• 28 BCE – census; dedication of the Temple of Apollo on the Palatine, commencement of the construction of the Mausoleum of Augustus and establishment of the library in the portico of the Temple of Apollo on the Palatine – Bibliotheka Palatina;
  • 27-25 BCE – Marcus Agrippa builds the Pantheon;
  • 25 BCE – Marcus Agrippa completes the construction of the first baths in Rome (Thermae Agrippae);
  • 19 BCE – Marcus Agrippa builds the aqueduct Aqua Virgo;
  • 19/18 BCE – Arch of Augustus built at the Forum Romanum by the Senate for the victory of Octavian Augustus at Azio (Actium);
  • 13 BCE – construction of Ara Pacis begins and the Theater of Marcellus inauguration;
  • 12-10 BCE – Pyramid of Cestius;
  • 10 BCE – August erects an obelisk of Ramesses II in Circus Maximus (now in Piazza Montecitorio);
  • 9 BCE – dedication of the Altar of Peace (Ara Pacis);
  • 7 BCE – the division of Rome into the 14th regiones;
  • 2 BCE – dedication of the Temple of Mars the Avenger, opening of the Forum of Augustus, construction of the aqueduct Aqua Alsietina;
  • 1 CE – completion of the Aqua Alsietina aqueduct;
  • 6 CE – appointment of the night and fire brigade Militia Vigilum;
  • 19 CE – deportation of Jews from the city;
  • 27 CE – Rome’s fire, the first Asian apricots in the city;
  • 38-52 CE – construction of aqueducts: Aqua Claudia and Anio Novus;
  • 42 CE – traditional date of arrival of St. Peter to Rome (no sources confirming the presence of Saint Peter in Rome);
  • 60 CE – introduction of the games called Neroia;
  • 64 CE – fire of Rome (18/19 July), construction of Domus Aurea started;
  • 67 CE – one of the accepted traditional dates of St. Peter and St. Paul;
  • 69 CE – fire destruction of the Temple of Jupiter in the Capitol;
  • 70-75 CE – reconstruction of the Capitoline temple;
  • 71 CE – deportation of astrologers and philosophers from the city;
  • 72 CE – construction of the Flavian Amphitheatre (Flavium Amphitheatrum) called the Colosseum;
  • 80 CE – fire of Rome: incl. destruction of the Capitoline Temple and the Pantheon; inauguration of the Flavian Amphitheatre and the beginning of the construction of the Circus (Stadium) of Titus Domitian;
  • 81 CE – completion of the Baths of Titus, construction of the Temple of Vespasian (Templum divi Vespasiani) at the Forum Romanum;
  • 81-96 CE – construction of the Arch of Titus on the hill Velia;
  • 82 CE – reconstruction of the Temple of Capitoline Jupiter and its dedication;
  • 86 CE – inauguration of the Capitoline Games;
  • 90 CE – the opening of Domitian’s Circus;
  • 92 CE – completion of construction of the palace complex Domus Flavia on the Palatine;
  • 96 CE – dedication from Forum Nervae;
  • 100 CE – Emperor Trajan’s Bibliotheka Ulpia inaugurated, construction of Trajan’s Forum started;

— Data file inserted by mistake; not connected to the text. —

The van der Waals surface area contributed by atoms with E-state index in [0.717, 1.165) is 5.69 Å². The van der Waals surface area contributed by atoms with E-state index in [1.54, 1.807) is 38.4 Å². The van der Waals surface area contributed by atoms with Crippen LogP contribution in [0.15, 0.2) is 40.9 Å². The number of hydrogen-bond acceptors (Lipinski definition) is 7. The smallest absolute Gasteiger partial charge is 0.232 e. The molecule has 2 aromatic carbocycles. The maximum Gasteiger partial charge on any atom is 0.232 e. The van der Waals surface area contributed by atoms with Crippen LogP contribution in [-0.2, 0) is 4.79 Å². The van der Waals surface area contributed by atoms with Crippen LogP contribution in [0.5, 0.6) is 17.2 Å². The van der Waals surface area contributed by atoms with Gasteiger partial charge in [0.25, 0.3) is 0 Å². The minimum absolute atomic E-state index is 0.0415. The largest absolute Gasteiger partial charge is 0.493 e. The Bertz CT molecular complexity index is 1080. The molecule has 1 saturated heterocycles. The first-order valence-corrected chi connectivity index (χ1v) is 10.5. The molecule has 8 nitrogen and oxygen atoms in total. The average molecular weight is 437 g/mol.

• 102-105 ne – reconstruction of the port in Ostia;
  • 104-109 CE – Baths of Trajan;
  • 109 CE – Aqua Traiana aqueduct;
  • 112 CE – Trajan’s Forum dedication;
  • 113 CE – completion of Trajan’s Column;
  • 121-141 CE – construction of the Temple of Venus and Roma (Templum Veneris et Romae) at the Forum Romanum;
  • 123 CE – construction of Hadrian’s Mausoleum, later St. Angel;
  • 118-124/125 CE – reconstruction of the Pantheon by Emperor Hadrian;
  • 134 CE – completion of the bridge over the Tiber – Pons Aelius (Ponte Sant’Angelo), opening of the Athenaeum University;
  • 141-145 CE – construction of the Temple of Antony and Faustina at the Forum Romanum (Church of San Lorenzo in Miranda);
  • 165 CE – the plague epidemic in Rome;
  • 167 CE – the plague epidemic in Rome;
  • 168 CE – famine in Rome;
  • 174-193 CE – Column of Marcus Aurelius;
  • 170-175 CE – equestrian statue of Marcus Aurelius;
  • 190 CE – fire of Rome;
  • 200 CE – Gate of Goldsmiths and Money Exchange at Forum Baorium;
  • 203 CE – dedication of Arch of Severus;
  • 209 CE – the official “Acta Diurna”, founded by Julius Caesar in 59 BCE, the prototype of today’s newspaper, has ceased to be published;
  • 215 CE – issue of silver coins called antonines;
  • 212-217 CE – construction of the Baths of Karakallli;
  • 217 CE – fire in the Colosseum, repair work lasted until 222 CE;
  • 221 CE – construction of Circus Flaminius;
  • 226 CE – erection of the Aqua Alexandrina aqueduct;
  • 248 CE – Games for the millennium of Rome, ordered by Emperor Philip I Arab;
  • 271-275 CE – construction of the Aurelian Walls;
  • 274 CE – Temple of the Sun-God (Sol Invictus);
  • 283 CE – fire of Rome;
  • 302-306 CE – construction of the Baths of Diocletian (Thermae Diocletiani);
  • 305 CE – transfer of the imperial capital from Rome to Milan;
  • 308-312 CE – construction of the Basilica of Maxentius, the largest building in the Forum Romanum,
  • 311 CE – Inauguration of Circus of Maxentius at via Appia;
  • 312-315 CE – construction of the Arch of Constantine
  • 314-324 CE – construction of St. John in Lateran;
  • ok. 326 CE – consecration of the first St. Peter in the Vatican;
  • 336 CE – Pope Marcus erects St. Brand;
  • 382 CE – removal of the Victoria altar from the Senate building;
  • 386 CE – construction of St. Paul Outside the Walls;
  • 392 CE – St. Clement;
  • 393 CE – the end of the Olympic Games;
  • 394 CE – extinguishing the eternal fire in the Temple of Vesta in Rome;
  • 399 CE – Emperor Honorius closed the schools of gladiators in Rome;
  • 404 CE – January 1 – the last gladiatorial fights took place;
  • 405 CE – Emperor Honorius closed the Colosseum;
  • 408 CE – earthquake, Alaric’s first siege of Rome;
  • 409 CE – Second Siege of Rome by Alaric;
  • 410 CE – Visigothic invasion of Alaric and sacking Rome (August 24-27);
  • 422-432 CE – construction of St. Sabina;
  • 431/432 CE – construction of the Basilica of Santa Maria Maggiore started;
  • 432-440 CE – construction of St. Peter in Okki na Esquilinie;
  • 440 CE – erection of the Lateran Baptistery and construction of the Basilica of San Lorenzo in Lucina;
  • 442 CE – the earthquake in Rome;
  • 452 CE – Attila near Rome;
  • 455 CE – Vandal invasion of Genesaric, June 2 – Vandals conquered Rome, city was plundered for 14 days;
  • 472 CE – Rome was taken over by Ricimer;
  • 476 CE – Fall of the Western Roman Empire – September 4 – Odoacer, commander of German mercenaries in the service of Rome, overthrew Emperor Romulus Augustulus and was proclaimed king by the army;
Sources
  • Jaczynowska Maria, Historia starożytnego Rzymu, Warszawa 1984
  • Solbiati Romano, Wędrówki po starożytności Egipt, Grecja, Rzym